Written for SYP Scotland blog | Andrew Diprose – The Magazine as Artefact – Magazines as a Home for Passion and Enthusiasm – Magfest 2015
It begins with Dr Jekyll and Mr Hyde. Andrew isn’t quite sure what one, if either, are the bad one, which is why he’s happy to use the analogy: one side of him is Wired, the other is the The Ride Journal, that he publishes with his brother.
So why make a magazine? He talks us through the multitude of magazines that inspired and stood out to him over the years, some in childhood, some while travelling that he couldn’t even read as they were in another language. The point is the information was fed to him, visual or textual, and amplified by the publication. “Feed people’s passions.”
“Magazines are a container for ideas,” explains Andrew. But we all have a tiny little smartphone to get information in our pocket. “Make things that people are parting with money for feel special as an object. Something to hold onto, cherish, collect.” 90% of the time, content is king, “but let’s not forget that other amount.” It’s the love of the object.
“It encapsulated that you can cherish something whose material value is not very high,” he continues. When you have a print subscription, “it’s a delayed gratification. The idea that something sits comfortably in your hand is wonderful. It makes you feel like part of a club, like all good magazines do.”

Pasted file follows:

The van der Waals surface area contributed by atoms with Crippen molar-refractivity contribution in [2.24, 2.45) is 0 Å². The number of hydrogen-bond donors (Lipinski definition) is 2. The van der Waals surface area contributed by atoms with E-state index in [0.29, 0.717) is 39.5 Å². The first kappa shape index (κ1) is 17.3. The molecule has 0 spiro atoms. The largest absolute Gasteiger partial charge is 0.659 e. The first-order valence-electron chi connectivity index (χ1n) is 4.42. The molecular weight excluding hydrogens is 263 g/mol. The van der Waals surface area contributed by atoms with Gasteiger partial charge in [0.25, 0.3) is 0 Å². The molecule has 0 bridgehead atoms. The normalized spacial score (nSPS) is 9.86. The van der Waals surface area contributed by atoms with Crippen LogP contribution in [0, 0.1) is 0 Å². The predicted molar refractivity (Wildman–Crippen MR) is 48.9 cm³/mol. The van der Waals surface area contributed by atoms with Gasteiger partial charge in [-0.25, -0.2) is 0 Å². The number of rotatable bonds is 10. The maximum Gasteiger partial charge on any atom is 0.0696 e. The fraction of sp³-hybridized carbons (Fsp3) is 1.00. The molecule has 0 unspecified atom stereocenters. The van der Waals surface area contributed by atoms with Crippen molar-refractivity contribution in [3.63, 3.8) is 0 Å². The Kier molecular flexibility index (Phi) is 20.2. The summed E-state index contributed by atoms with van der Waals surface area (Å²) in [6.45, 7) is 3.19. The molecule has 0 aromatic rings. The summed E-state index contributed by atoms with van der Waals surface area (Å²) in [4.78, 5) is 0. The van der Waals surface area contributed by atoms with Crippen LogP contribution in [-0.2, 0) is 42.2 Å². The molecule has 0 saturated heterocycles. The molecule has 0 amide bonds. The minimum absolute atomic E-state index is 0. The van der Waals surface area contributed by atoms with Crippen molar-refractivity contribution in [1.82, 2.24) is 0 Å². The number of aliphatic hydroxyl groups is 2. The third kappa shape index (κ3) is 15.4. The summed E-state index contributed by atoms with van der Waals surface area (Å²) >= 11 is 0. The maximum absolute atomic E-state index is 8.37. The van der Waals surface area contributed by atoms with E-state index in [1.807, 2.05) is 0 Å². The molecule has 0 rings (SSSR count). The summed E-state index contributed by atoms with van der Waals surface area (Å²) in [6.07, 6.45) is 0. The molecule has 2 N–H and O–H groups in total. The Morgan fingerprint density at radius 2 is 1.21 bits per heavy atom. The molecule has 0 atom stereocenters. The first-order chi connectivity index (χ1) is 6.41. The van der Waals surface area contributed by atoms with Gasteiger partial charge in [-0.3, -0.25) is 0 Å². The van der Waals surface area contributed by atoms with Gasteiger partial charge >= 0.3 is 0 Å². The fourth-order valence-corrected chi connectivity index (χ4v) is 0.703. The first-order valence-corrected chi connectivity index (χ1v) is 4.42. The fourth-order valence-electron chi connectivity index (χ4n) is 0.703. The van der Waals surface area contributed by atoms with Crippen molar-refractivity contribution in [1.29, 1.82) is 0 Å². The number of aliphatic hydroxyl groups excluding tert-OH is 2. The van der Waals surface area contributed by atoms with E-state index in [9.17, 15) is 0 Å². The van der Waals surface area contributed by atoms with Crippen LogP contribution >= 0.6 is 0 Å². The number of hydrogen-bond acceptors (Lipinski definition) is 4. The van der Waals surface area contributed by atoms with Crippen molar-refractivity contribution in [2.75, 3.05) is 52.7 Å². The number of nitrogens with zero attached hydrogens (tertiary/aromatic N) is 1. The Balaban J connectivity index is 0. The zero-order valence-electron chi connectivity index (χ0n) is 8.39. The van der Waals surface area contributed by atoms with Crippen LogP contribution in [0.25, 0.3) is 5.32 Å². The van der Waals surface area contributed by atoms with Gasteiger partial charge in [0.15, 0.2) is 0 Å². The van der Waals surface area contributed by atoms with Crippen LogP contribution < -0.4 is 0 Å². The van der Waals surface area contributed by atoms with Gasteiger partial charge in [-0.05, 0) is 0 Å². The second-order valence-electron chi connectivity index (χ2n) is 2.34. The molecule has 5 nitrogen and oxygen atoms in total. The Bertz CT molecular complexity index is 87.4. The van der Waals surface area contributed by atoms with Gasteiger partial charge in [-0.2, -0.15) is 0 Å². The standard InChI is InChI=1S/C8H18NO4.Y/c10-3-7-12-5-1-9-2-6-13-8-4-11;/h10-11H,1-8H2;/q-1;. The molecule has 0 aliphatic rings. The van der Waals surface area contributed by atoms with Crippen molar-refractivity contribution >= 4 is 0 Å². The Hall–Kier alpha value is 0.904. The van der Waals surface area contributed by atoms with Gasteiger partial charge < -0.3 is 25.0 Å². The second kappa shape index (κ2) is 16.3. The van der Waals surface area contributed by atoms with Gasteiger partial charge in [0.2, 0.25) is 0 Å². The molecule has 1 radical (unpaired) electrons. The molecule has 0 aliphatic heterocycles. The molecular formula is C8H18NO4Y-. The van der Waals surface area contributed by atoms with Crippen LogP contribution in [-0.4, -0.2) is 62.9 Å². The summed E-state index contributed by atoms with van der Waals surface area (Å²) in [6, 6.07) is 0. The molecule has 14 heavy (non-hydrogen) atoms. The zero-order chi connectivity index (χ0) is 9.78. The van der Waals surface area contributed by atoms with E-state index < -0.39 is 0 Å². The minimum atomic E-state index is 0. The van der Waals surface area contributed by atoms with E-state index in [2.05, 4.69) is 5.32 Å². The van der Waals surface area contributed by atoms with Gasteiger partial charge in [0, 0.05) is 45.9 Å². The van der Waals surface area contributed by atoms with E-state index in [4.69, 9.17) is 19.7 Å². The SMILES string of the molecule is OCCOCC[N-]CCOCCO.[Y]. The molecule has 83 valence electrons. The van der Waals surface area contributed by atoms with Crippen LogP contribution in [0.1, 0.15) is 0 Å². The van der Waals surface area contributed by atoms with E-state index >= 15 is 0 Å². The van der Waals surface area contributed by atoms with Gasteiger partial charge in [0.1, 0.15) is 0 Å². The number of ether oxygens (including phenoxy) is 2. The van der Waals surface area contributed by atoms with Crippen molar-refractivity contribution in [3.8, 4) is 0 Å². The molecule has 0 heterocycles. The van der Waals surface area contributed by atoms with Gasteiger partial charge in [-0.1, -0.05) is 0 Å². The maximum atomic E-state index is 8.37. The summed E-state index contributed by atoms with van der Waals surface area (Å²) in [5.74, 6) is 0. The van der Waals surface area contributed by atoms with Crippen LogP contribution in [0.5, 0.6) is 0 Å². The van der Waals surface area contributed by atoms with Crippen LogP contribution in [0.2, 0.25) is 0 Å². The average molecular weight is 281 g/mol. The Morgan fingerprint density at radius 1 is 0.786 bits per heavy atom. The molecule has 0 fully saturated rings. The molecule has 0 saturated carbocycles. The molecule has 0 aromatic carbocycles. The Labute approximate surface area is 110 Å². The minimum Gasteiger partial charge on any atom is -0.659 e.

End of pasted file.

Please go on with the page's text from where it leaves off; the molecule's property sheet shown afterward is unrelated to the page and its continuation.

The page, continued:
He points out that Wired has won Digital Magazine of the Year, so they do put a lot of effort into that side of it, but that’s not what he’s here to talk about.
As for The Ride Journal, it’s “a vehicle for taking people places.” They pay all the profit to charities. It’s very different to Wired, whose covers compete on a newsstand and are confrontational and poster-like. He was hired for the print mag, but his role has expanded into several areas, from tablet editions and online videos to networking dinners and live events. “The print magazine is still core,” he notes. “It’s our shop window, our old Bond Street store.”
“We’re not alone in realising that people want something perfect for that format,” continues Andrew, when faced by the digital-print split. “We felt so stupid it took so long to realise.” It needs simple navigation, to be light, no need for a spectacle. “Let digital do what it does best, and let print do what it does best, be a brilliant object. Celebrate them for their own individual merits.”